Choosing when and where you work gives you a ton of freedom. But make sure you keep yourself motivated and on-task.
Work with a Variety of Clients
Because you’re not employed by a single employer, you get to work with a wide range of people from all different backgrounds. You might get to work with seasoned solopreneurs, innovative companies, or small mom-and-pops. There’s something to learn from all of your clients, and the more you work, the more you’ll understand about how you want to run your own business.
Part of working as an independent contractor is constantly being on the lookout for new clients and learning how to retain the clients you currently have. The best approach is to be versatile, always deliver high-quality work, and don’t be afraid to ask for referrals.
Control Your Own Growth
Not all independent contractors have the same business goals, and that’s one of the best parts about doing business this way — you can scale as much or as little as you want. You can slowly scale and outsource work, or you can stay small.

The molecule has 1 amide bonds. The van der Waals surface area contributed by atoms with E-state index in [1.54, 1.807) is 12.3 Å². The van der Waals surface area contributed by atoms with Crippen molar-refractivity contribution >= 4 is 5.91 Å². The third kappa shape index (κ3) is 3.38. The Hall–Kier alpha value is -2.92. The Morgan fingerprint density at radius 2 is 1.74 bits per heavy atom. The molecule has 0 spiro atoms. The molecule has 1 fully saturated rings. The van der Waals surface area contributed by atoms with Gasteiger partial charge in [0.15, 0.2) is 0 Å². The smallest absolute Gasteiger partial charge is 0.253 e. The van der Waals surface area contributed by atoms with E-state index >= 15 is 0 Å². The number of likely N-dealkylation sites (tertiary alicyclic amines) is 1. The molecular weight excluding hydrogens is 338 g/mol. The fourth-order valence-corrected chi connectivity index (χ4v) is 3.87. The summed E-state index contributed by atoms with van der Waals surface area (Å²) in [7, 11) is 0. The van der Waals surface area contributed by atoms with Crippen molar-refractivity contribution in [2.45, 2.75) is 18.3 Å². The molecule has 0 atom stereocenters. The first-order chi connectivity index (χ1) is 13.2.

The Final Word on How to Become an Independent Contractor
Becoming an independent contractor is full of freedom and flexibility, but it’s not for everyone (and that’s okay!). You have to be self-motivated, understand the legalities of being self-employed, and ready to work harder than ever to build a successful business.
The flexibility you’ll experience as an independent contractor means you can get started on the side of your day job, while you’re in school, while raising your children, or even while you work on other side hustles.
Just remember, you’ve got to hustle to get where you want to be!
All independent contractors are self-employed, but not all self-employed people are independent contractors. “Self-employed” is a classification, while being an independent contractor is a term that describes people who are hired by third parties to complete work on a contract basis.
If you want the flexibility and freedom to create your own schedule, offer the services you want, and the ability to grow your business the way you want, then it’s entirely worth it to become an independent contractor. And with so many low-cost business ideas, anyone can get started.